Los Alamos National Laboratory will release radioactive vapors into the atmosphere to ventilate several barrels of tritium-tainted waste generated during the Cold War.
The lab informed the U.S. Environmental Protection Agency earlier this month that it would ventilate four waste containers, beginning April 17, to relieve the built-up, radioactive hydrogen in the barrels’ headspace to prevent them from rupturing while they’re being handled. The EPA approved the application for the radioactive release last year.
Lab personnel will ventilate one container at a time and filter the released vapors through on-site equipment to limit the amount of tritium that is discharged into the atmosphere, according to the lab’s EPA application.
Tritium is a radioactive hydrogen isotope and is found, both naturally and human-made, in water, soil and the atmosphere. It is generally only harmful when ingested in high doses in food and water, and can increase the risk of cancer in some people, according to a Health Physics Society webpage.
However, some medical researchers contend any amount of radiation exposure can risk damaging tissues, cells and DNA, potentially causing genetic mutations, birth defects and cancer.
Because radionuclides — such as those found in tritium — are carcinogenic, the EPA has stated the goal should be zero emissions, though the agency allows some discharge, said Charles de Saillain, an attorney with the New Mexico Environmental Law Center.
“There is no safe level for radionuclides,” de Saillan said. “The more radionuclides you put in the atmosphere, the worse it is.”
The tritium in the four waste drums adds up to roughly 114,000 curies of radiation. A curie is a unit of radioactivity equal to what a gram of radium emits.
The lab’s application states high-efficiency particulate air filters and other equipment would significantly reduce the tritium if it is released, though it couldn’t say by how much.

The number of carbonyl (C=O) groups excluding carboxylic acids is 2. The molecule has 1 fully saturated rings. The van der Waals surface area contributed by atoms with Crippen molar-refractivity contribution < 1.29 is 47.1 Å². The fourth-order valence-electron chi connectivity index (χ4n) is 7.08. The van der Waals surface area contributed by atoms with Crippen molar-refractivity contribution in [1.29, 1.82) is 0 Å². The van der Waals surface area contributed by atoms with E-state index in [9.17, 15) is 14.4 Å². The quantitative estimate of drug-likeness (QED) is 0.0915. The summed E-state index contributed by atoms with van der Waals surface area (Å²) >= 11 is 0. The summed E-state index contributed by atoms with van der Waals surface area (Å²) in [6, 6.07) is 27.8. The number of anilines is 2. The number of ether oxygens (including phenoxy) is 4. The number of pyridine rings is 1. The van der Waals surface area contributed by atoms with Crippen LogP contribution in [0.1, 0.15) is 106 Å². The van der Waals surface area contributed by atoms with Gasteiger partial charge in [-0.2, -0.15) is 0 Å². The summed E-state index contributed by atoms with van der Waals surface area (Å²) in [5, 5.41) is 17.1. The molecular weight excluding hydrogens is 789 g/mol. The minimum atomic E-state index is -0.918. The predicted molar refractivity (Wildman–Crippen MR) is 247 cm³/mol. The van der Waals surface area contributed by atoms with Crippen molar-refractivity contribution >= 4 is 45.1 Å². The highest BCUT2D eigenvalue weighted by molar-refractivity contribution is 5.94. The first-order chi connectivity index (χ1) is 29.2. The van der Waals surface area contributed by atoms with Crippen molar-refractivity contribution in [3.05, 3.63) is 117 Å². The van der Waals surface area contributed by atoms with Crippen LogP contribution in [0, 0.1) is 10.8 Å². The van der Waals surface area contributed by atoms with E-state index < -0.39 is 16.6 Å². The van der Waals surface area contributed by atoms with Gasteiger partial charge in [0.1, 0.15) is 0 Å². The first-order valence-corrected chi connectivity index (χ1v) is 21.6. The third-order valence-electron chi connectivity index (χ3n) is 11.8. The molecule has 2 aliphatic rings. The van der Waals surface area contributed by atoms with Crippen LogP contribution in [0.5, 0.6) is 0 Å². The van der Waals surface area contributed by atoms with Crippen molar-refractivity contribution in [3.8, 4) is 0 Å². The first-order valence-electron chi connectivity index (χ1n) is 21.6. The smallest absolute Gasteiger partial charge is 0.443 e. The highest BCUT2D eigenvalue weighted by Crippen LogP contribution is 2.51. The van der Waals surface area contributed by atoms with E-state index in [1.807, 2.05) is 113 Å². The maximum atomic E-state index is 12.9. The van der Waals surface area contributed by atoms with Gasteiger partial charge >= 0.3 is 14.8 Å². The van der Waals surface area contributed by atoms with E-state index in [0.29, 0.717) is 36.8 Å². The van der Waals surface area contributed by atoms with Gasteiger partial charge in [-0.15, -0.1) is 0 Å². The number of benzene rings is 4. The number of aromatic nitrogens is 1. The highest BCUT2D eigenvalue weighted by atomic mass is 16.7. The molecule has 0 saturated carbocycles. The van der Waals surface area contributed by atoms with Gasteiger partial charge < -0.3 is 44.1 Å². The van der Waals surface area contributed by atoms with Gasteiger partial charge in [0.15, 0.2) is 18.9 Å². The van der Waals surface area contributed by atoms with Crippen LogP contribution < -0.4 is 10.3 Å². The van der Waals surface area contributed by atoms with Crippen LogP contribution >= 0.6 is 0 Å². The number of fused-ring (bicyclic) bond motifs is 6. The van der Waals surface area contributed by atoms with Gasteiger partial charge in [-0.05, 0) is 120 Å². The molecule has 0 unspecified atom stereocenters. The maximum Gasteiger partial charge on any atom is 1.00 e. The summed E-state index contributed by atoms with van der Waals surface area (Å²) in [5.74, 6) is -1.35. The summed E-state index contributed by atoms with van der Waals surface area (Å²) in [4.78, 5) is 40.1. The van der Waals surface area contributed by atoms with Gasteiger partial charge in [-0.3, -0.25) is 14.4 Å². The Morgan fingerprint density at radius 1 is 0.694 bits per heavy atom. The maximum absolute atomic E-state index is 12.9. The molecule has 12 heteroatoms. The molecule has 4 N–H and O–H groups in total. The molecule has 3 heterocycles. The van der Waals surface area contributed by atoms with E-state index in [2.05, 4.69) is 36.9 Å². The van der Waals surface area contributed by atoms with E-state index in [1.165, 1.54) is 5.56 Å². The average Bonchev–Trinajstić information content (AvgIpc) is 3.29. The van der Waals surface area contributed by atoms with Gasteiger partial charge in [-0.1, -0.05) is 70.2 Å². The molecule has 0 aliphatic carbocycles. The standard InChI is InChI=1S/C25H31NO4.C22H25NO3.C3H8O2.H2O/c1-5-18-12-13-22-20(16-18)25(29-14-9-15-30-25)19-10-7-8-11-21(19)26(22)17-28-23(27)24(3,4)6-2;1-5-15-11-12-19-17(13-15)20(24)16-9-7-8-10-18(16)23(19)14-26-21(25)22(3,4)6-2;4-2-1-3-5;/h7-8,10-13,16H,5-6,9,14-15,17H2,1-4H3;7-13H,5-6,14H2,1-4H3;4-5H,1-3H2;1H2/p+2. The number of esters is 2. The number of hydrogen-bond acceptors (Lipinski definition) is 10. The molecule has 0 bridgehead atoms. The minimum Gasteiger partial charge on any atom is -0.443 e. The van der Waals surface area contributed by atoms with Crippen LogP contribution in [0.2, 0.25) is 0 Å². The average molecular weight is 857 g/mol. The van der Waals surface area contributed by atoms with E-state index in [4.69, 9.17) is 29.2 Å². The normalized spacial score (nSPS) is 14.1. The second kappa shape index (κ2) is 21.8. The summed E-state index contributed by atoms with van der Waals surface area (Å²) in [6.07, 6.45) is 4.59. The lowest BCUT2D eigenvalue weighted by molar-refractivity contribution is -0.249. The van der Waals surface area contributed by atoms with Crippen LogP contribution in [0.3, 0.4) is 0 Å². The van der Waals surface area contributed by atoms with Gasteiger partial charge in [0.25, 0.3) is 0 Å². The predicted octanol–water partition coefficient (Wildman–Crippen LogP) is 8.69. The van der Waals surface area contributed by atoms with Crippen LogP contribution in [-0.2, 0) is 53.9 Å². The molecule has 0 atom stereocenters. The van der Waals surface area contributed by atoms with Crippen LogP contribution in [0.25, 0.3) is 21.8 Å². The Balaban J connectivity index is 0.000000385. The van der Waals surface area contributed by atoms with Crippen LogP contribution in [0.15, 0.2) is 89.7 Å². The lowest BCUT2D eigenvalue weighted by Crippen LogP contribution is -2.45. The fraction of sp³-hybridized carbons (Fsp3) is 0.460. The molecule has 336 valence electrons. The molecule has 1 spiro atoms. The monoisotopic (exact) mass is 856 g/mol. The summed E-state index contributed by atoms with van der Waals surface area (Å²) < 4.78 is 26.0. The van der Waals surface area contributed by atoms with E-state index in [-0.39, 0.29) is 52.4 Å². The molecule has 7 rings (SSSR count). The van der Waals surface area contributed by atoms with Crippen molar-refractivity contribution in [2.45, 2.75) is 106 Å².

“We have emissions controls to capture some of the tritium, and active monitoring in place to ensure that we protect public health and safety and do not exceed regulatory limits,” said Toni Chiri, a spokeswoman for the National Nuclear Security Administration, a semi-autonomous branch of the Department of Energy.
One anti-nuclear advocate said he didn’t trust the agency’s statements on how it will reduce the amount of tritium that’s released.
Jay Coghlan, executive director of Nuclear Watch New Mexico, said in the 1990s he won a lawsuit against the Energy Department for falsely claiming a building’s “shielding factor” kept radioactive emissions within federal limits.
“The undocumented assertion in the application that half of the tritium could remain behind in equipment should be viewed with suspicion,” Coghlan said.
The lab aims to keep the released tritium radiation to 8 millirems, staying within the 10 millirems that federal guidelines permit the lab per year, according to the application.
A millirem measures radiation exposure.
“I don’t see from the document any radiation overexposure concerns for the general public,” said Bemnet Alemayehu, a radiation health scientist at the Natural Resources Defense Council. “However, the release should be controlled and monitored to avoid any uncontrolled release risks.”
One or two drums would be ventilated per week and shipped to a commercial waste storage site.
Wind velocity and direction would be factors during the release, which could lead to less tritium being discharged.
If the federal limit is reached before all the drums are ventilated, the remaining drums would be put back into storage at the lab until next year.
This tritium is a byproduct of nuclear weapons production during the Cold War.
The lab has become more cautious about containers being combustible after a crew packed a waste drum with a mixture of wheat-based cat litter and nitrate salts in 2014, causing it later to explode and leak radiation at the Waste Isolation Pilot Plant in Carlsbad.
WIPP shut down for three years and the cleanup cost was about $2 billion.
Correction: This story has been amended to reflect the following correction: An earlier version incorrectly said radiation exposure is measured in millireps. The correct term is millirems.